Australian philosopher David Stove claimed in 1991 that it was unknown what was wrong with numerology.[8]

[edit] Methods

[edit] Number definitions

There are no set definitions for the meaning of specific digits. Common examples include:[9]

1. Individual. Aggressor. Self. Leadership Yang.
2. Balance. Union. Receptive. Partnership Yin.
3. Communication/interaction.
4. Creation.
5. Action. Restlessness. Life experience
6. Home/family. Responsibility.
7. Thought/consciousness. Spirit
8. Power/sacrifice.
9. Highest level of changes.

Some numerologists analyze double-digit numbers as well, from 10 to 99. These numbers (e.g., 11, 22, 33,...) are commonly referred to as "master numbers" (Buess, 2005). This study of numerology is based on the evidence of significant double-digit numbers in the Kabbalah, the I-ching, the Pythagorean numerology, the Tarot Arcana of the Eastern faiths, and the Runes of the Viking age. Various authors of numerology books determine various meanings for each number, from 0 to 9 and from 10 to 99.

[1] http://www.scribd.com/doc/40231966/Book-of-Numbers pg 65 ===Alphabetic systems=== There are many numerology systems which assign numerical value to the letters of an alphabet. Examples include the Abjad numerals in Arabic, the Hebrew numerals, Armenian numerals, and Greek numerals. The practice within Jewish tradition of assigning mystical meaning to words based on their numerical values, and on connections between words of equal value, is known as gematria.

1= a, i, j, q, y;
2= b, k, r;
3= c, g, l, s;
4= d, m, t;
5= e, h, n, x;
6= u, v, w;
7= o, z;
8= f, p;

...and are then summed.
  • 3,489 → 3 + 4 + 8 + 9 = 24 → 2 + 4 = 6
  • Hello → 8 + 5 + 3 + 3 + 6 = 25 → 2 + 5 = 7
A quicker way to arrive at a single-digit summation (the digital root) is simply to take the value modulo 9, substituting a 0 result with 9 itself.
Different methods of calculation exist, including Chaldean, Pythagorean, Hebraic, Helyn Hitchcock's method, Phonetic, Japanese, Arabic and Indian.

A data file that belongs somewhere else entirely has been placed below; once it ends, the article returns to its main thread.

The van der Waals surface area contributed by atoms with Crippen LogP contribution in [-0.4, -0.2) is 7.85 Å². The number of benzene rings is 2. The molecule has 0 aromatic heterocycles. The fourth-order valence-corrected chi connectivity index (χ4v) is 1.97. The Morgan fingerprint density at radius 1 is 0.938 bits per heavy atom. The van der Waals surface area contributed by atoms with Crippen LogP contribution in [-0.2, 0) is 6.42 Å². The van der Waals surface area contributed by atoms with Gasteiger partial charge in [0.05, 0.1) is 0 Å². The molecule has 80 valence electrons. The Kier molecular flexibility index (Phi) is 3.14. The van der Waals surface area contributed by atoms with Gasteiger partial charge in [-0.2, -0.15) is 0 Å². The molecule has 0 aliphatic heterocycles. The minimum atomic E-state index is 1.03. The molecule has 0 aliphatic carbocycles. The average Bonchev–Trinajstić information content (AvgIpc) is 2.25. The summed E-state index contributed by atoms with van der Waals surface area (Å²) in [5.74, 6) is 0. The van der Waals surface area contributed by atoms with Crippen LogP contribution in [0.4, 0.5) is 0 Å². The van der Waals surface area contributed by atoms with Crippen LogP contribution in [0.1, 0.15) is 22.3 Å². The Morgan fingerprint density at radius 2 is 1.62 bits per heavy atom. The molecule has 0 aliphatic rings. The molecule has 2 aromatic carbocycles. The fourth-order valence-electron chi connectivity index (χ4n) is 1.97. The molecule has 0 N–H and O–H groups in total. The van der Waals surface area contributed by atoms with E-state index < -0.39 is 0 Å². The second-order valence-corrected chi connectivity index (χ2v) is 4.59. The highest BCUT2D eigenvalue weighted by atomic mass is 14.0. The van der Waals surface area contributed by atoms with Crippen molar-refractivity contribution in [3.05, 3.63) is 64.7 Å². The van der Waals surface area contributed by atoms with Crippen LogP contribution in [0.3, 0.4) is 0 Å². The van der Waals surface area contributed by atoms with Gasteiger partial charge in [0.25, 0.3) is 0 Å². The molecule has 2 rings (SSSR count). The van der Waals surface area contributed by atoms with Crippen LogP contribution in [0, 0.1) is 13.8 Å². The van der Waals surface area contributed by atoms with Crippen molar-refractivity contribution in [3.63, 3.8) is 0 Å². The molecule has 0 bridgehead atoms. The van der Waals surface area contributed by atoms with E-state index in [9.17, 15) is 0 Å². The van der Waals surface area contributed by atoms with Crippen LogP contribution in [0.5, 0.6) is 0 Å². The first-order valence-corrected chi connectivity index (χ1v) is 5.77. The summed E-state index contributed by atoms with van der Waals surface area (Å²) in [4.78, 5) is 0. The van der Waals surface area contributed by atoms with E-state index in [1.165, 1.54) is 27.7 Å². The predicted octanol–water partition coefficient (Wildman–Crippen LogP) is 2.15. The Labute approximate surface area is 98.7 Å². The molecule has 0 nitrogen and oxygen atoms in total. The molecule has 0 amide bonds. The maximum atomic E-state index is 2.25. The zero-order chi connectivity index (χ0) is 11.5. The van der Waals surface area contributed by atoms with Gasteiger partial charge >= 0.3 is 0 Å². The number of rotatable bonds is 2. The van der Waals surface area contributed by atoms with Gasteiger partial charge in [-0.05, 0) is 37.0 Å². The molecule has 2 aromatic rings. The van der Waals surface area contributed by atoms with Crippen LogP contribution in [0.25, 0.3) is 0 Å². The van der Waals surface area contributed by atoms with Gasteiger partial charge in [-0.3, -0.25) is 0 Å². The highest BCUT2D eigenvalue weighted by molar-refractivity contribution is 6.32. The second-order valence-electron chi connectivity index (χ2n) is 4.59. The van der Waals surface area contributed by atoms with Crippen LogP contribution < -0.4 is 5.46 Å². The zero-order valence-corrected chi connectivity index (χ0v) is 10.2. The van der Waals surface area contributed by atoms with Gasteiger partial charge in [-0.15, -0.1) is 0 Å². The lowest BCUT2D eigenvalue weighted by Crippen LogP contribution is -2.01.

The examples above are calculated using decimal (base 10) arithmetic. Other number systems exist, such as binary, octal, hexadecimal and vigesimal; summing digits in these bases yields different results. The first example, shown above, appears thus when rendered in octal (base 8):
  • 3,48910 = 66418 → 6 + 6 + 4 + 1 = 218 → 2 + 1 = 38 = 310

more about it


-----------------------------------------------------------Utiles sites

Use the following link to calculate you own numerical name
Note: Most authorities agree that the full birth name as recorded on your birth certificate is the name that must be used for all calculations involving name. Nicknames, changed names including marriage name changes do not dilute the importance of the name given to you by your parents.



Determined by your birth date

The Life Path is the sum of the birth date. This number represents who you are at birth and the native traits that you will carry with you through life. The most important number that will be discussed here is your Life Path number. The Life Path describes the nature of this journey through life.

The Life Path number is established from the date of birth. First, add the Month, day, and year together to arrive at a total. Next, reduce this four digit number to a single digit.

Example: If a person was born on October 23, 1972 (10-23-1972*), add the month 10 to the day 23 plus the the year 1972 arriving at a total of 2005. Then add the digits in 2005 arriving at the Life Path number 7.



  1. The opening sentence invalidates your lengthy discussion. You mean of course, is it a science, not the ungrammatical nonsense statement - does it really a science.

  2. thabks for the detail,error been fixed, i did reframe the question .like the new that show now

  3. People who believe in numerology claim that numbers govern much of what happens in relationships, health, finances, and life in general. According to this belief, you can click to check my name as per numerology where the person’s name and date of birth may be used to calculate a numerology chart about personality, relationships, and even the future.